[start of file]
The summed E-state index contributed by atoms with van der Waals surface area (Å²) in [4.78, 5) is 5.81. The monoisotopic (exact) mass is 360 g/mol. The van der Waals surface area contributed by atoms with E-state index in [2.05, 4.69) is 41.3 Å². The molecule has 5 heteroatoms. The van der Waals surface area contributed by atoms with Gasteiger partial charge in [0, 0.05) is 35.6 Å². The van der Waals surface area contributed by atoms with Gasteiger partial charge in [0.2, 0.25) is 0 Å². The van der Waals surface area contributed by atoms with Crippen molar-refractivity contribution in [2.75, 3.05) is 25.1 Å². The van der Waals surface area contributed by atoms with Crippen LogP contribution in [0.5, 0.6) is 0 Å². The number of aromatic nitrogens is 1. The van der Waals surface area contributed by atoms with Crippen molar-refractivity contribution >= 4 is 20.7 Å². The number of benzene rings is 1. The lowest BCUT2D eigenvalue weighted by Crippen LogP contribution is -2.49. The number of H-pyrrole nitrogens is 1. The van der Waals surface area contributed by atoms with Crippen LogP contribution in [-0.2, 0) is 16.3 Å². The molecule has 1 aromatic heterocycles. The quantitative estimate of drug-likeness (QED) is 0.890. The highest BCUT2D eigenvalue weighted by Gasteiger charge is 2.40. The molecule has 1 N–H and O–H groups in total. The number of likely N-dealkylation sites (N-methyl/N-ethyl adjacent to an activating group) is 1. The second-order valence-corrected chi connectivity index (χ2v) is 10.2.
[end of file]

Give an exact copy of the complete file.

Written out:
The summed E-state index contributed by atoms with van der Waals surface area (Å²) in [4.78, 5) is 5.81. The monoisotopic (exact) mass is 360 g/mol. The van der Waals surface area contributed by atoms with E-state index in [2.05, 4.69) is 41.3 Å². The molecule has 5 heteroatoms. The van der Waals surface area contributed by atoms with Gasteiger partial charge in [0, 0.05) is 35.6 Å². The van der Waals surface area contributed by atoms with Gasteiger partial charge in [0.2, 0.25) is 0 Å². The van der Waals surface area contributed by atoms with Crippen molar-refractivity contribution in [2.75, 3.05) is 25.1 Å². The van der Waals surface area contributed by atoms with Crippen LogP contribution in [0.5, 0.6) is 0 Å². The number of aromatic nitrogens is 1. The van der Waals surface area contributed by atoms with Crippen molar-refractivity contribution >= 4 is 20.7 Å². The number of benzene rings is 1. The lowest BCUT2D eigenvalue weighted by Crippen LogP contribution is -2.49. The number of H-pyrrole nitrogens is 1. The van der Waals surface area contributed by atoms with Crippen LogP contribution in [-0.2, 0) is 16.3 Å². The molecule has 1 aromatic heterocycles. The quantitative estimate of drug-likeness (QED) is 0.890. The highest BCUT2D eigenvalue weighted by Gasteiger charge is 2.40. The molecule has 1 N–H and O–H groups in total. The number of likely N-dealkylation sites (N-methyl/N-ethyl adjacent to an activating group) is 1. The second-order valence-corrected chi connectivity index (χ2v) is 10.2.